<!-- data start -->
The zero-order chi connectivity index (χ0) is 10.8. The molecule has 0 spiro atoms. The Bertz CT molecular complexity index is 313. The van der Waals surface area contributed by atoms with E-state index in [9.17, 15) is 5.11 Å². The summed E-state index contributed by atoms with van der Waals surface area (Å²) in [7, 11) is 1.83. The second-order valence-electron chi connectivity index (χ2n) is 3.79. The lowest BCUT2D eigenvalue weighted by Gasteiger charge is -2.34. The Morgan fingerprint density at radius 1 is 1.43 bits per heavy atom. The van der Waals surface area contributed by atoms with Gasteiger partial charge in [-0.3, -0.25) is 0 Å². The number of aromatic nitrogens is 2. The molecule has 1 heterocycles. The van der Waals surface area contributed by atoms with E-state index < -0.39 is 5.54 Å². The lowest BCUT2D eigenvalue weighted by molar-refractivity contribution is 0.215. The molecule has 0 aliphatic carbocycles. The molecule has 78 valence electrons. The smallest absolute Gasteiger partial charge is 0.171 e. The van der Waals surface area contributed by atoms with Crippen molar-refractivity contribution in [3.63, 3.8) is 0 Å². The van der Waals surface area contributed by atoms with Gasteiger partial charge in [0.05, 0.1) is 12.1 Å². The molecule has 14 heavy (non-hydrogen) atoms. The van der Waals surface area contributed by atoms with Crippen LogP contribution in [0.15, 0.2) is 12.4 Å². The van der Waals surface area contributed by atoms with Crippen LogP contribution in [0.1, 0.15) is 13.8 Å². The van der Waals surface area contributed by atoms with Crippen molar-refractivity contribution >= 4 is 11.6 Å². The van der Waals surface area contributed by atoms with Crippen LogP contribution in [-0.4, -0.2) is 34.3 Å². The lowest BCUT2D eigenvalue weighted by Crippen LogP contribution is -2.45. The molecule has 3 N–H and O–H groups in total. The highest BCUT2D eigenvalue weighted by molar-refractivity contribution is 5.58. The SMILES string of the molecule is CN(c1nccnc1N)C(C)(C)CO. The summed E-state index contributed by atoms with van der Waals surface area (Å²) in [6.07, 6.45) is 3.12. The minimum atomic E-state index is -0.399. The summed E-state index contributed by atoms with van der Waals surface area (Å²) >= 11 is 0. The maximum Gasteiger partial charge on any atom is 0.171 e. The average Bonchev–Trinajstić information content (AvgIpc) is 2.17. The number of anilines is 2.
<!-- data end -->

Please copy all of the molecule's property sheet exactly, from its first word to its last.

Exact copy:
The zero-order chi connectivity index (χ0) is 10.8. The molecule has 0 spiro atoms. The Bertz CT molecular complexity index is 313. The van der Waals surface area contributed by atoms with E-state index in [9.17, 15) is 5.11 Å². The summed E-state index contributed by atoms with van der Waals surface area (Å²) in [7, 11) is 1.83. The second-order valence-electron chi connectivity index (χ2n) is 3.79. The lowest BCUT2D eigenvalue weighted by Gasteiger charge is -2.34. The Morgan fingerprint density at radius 1 is 1.43 bits per heavy atom. The van der Waals surface area contributed by atoms with Gasteiger partial charge in [-0.3, -0.25) is 0 Å². The number of aromatic nitrogens is 2. The molecule has 1 heterocycles. The van der Waals surface area contributed by atoms with E-state index < -0.39 is 5.54 Å². The lowest BCUT2D eigenvalue weighted by molar-refractivity contribution is 0.215. The molecule has 0 aliphatic carbocycles. The molecule has 78 valence electrons. The smallest absolute Gasteiger partial charge is 0.171 e. The van der Waals surface area contributed by atoms with Crippen molar-refractivity contribution in [3.63, 3.8) is 0 Å². The van der Waals surface area contributed by atoms with Gasteiger partial charge in [0.05, 0.1) is 12.1 Å². The molecule has 14 heavy (non-hydrogen) atoms. The van der Waals surface area contributed by atoms with Crippen LogP contribution in [0.15, 0.2) is 12.4 Å². The van der Waals surface area contributed by atoms with Crippen LogP contribution in [0.1, 0.15) is 13.8 Å². The van der Waals surface area contributed by atoms with Crippen molar-refractivity contribution >= 4 is 11.6 Å². The van der Waals surface area contributed by atoms with Crippen LogP contribution in [-0.4, -0.2) is 34.3 Å². The lowest BCUT2D eigenvalue weighted by Crippen LogP contribution is -2.45. The molecule has 3 N–H and O–H groups in total. The highest BCUT2D eigenvalue weighted by molar-refractivity contribution is 5.58. The SMILES string of the molecule is CN(c1nccnc1N)C(C)(C)CO. The summed E-state index contributed by atoms with van der Waals surface area (Å²) in [6.07, 6.45) is 3.12. The minimum atomic E-state index is -0.399. The summed E-state index contributed by atoms with van der Waals surface area (Å²) >= 11 is 0. The maximum Gasteiger partial charge on any atom is 0.171 e. The average Bonchev–Trinajstić information content (AvgIpc) is 2.17. The number of anilines is 2.